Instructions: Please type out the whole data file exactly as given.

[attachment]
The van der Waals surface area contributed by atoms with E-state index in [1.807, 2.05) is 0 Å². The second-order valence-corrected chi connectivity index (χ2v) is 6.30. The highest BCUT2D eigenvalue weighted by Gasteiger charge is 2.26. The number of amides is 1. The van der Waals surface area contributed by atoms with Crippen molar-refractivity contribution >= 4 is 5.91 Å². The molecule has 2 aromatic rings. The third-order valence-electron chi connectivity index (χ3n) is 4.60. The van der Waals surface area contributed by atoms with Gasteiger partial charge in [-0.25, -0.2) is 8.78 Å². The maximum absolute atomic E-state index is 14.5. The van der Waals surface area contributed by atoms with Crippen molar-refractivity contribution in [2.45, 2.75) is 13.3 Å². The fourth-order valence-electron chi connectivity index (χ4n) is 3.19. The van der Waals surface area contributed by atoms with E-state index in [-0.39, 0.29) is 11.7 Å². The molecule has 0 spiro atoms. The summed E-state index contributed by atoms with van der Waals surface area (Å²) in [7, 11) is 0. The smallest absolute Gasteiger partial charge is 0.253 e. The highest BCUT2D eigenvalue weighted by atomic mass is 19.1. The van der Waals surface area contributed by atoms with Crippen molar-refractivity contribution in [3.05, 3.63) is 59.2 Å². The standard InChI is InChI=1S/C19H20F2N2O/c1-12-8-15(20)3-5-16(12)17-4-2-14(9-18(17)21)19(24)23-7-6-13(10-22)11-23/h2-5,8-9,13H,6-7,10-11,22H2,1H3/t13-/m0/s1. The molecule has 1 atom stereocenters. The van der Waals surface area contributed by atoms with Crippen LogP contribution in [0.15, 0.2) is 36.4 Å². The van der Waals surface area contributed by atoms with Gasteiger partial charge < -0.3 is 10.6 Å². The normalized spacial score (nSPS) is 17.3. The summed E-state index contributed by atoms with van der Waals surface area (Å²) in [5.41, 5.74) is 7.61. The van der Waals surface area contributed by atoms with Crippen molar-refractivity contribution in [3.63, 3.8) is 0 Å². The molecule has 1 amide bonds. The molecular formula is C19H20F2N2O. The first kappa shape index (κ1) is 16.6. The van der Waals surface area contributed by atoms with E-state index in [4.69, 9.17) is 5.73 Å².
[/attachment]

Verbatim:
The van der Waals surface area contributed by atoms with E-state index in [1.807, 2.05) is 0 Å². The second-order valence-corrected chi connectivity index (χ2v) is 6.30. The highest BCUT2D eigenvalue weighted by Gasteiger charge is 2.26. The number of amides is 1. The van der Waals surface area contributed by atoms with Crippen molar-refractivity contribution >= 4 is 5.91 Å². The molecule has 2 aromatic rings. The third-order valence-electron chi connectivity index (χ3n) is 4.60. The van der Waals surface area contributed by atoms with Gasteiger partial charge in [-0.25, -0.2) is 8.78 Å². The maximum absolute atomic E-state index is 14.5. The van der Waals surface area contributed by atoms with Crippen molar-refractivity contribution in [2.45, 2.75) is 13.3 Å². The fourth-order valence-electron chi connectivity index (χ4n) is 3.19. The van der Waals surface area contributed by atoms with E-state index in [-0.39, 0.29) is 11.7 Å². The molecule has 0 spiro atoms. The summed E-state index contributed by atoms with van der Waals surface area (Å²) in [7, 11) is 0. The smallest absolute Gasteiger partial charge is 0.253 e. The highest BCUT2D eigenvalue weighted by atomic mass is 19.1. The van der Waals surface area contributed by atoms with Crippen molar-refractivity contribution in [3.05, 3.63) is 59.2 Å². The standard InChI is InChI=1S/C19H20F2N2O/c1-12-8-15(20)3-5-16(12)17-4-2-14(9-18(17)21)19(24)23-7-6-13(10-22)11-23/h2-5,8-9,13H,6-7,10-11,22H2,1H3/t13-/m0/s1. The molecule has 1 atom stereocenters. The van der Waals surface area contributed by atoms with Crippen LogP contribution in [0.15, 0.2) is 36.4 Å². The van der Waals surface area contributed by atoms with Gasteiger partial charge < -0.3 is 10.6 Å². The normalized spacial score (nSPS) is 17.3. The summed E-state index contributed by atoms with van der Waals surface area (Å²) in [5.41, 5.74) is 7.61. The van der Waals surface area contributed by atoms with Crippen molar-refractivity contribution in [3.63, 3.8) is 0 Å². The molecule has 1 amide bonds. The molecular formula is C19H20F2N2O. The first kappa shape index (κ1) is 16.6. The van der Waals surface area contributed by atoms with E-state index in [4.69, 9.17) is 5.73 Å².